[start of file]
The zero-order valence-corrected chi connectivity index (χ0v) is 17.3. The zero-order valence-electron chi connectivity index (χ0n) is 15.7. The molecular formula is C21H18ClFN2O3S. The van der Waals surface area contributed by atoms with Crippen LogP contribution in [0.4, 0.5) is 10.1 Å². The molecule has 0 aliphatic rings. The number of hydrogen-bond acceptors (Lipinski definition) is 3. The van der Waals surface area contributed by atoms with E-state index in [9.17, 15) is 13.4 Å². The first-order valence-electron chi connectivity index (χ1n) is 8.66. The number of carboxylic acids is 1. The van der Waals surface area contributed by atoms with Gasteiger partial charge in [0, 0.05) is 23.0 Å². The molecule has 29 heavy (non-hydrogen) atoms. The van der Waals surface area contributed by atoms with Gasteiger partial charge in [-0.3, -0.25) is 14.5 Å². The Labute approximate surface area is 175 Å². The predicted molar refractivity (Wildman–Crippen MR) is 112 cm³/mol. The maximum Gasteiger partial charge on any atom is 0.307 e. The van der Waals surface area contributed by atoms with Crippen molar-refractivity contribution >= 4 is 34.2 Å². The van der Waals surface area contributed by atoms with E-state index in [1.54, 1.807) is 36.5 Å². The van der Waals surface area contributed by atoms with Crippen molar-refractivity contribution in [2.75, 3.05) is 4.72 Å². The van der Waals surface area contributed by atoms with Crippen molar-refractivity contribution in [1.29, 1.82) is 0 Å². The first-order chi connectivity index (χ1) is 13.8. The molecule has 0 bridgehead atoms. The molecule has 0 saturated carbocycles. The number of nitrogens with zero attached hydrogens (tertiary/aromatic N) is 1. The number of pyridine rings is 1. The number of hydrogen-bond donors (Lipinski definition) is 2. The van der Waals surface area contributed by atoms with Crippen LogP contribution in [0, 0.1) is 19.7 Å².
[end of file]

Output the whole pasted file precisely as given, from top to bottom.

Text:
The zero-order valence-corrected chi connectivity index (χ0v) is 17.3. The zero-order valence-electron chi connectivity index (χ0n) is 15.7. The molecular formula is C21H18ClFN2O3S. The van der Waals surface area contributed by atoms with Crippen LogP contribution in [0.4, 0.5) is 10.1 Å². The molecule has 0 aliphatic rings. The number of hydrogen-bond acceptors (Lipinski definition) is 3. The van der Waals surface area contributed by atoms with E-state index in [9.17, 15) is 13.4 Å². The first-order valence-electron chi connectivity index (χ1n) is 8.66. The number of carboxylic acids is 1. The van der Waals surface area contributed by atoms with Gasteiger partial charge in [0, 0.05) is 23.0 Å². The molecule has 29 heavy (non-hydrogen) atoms. The van der Waals surface area contributed by atoms with Gasteiger partial charge in [-0.3, -0.25) is 14.5 Å². The Labute approximate surface area is 175 Å². The predicted molar refractivity (Wildman–Crippen MR) is 112 cm³/mol. The maximum Gasteiger partial charge on any atom is 0.307 e. The van der Waals surface area contributed by atoms with Crippen molar-refractivity contribution >= 4 is 34.2 Å². The van der Waals surface area contributed by atoms with E-state index in [1.54, 1.807) is 36.5 Å². The van der Waals surface area contributed by atoms with Crippen molar-refractivity contribution in [2.75, 3.05) is 4.72 Å². The van der Waals surface area contributed by atoms with Crippen molar-refractivity contribution in [1.29, 1.82) is 0 Å². The first-order chi connectivity index (χ1) is 13.8. The molecule has 0 bridgehead atoms. The molecule has 0 saturated carbocycles. The number of nitrogens with zero attached hydrogens (tertiary/aromatic N) is 1. The number of pyridine rings is 1. The number of hydrogen-bond donors (Lipinski definition) is 2. The van der Waals surface area contributed by atoms with Crippen LogP contribution in [0, 0.1) is 19.7 Å².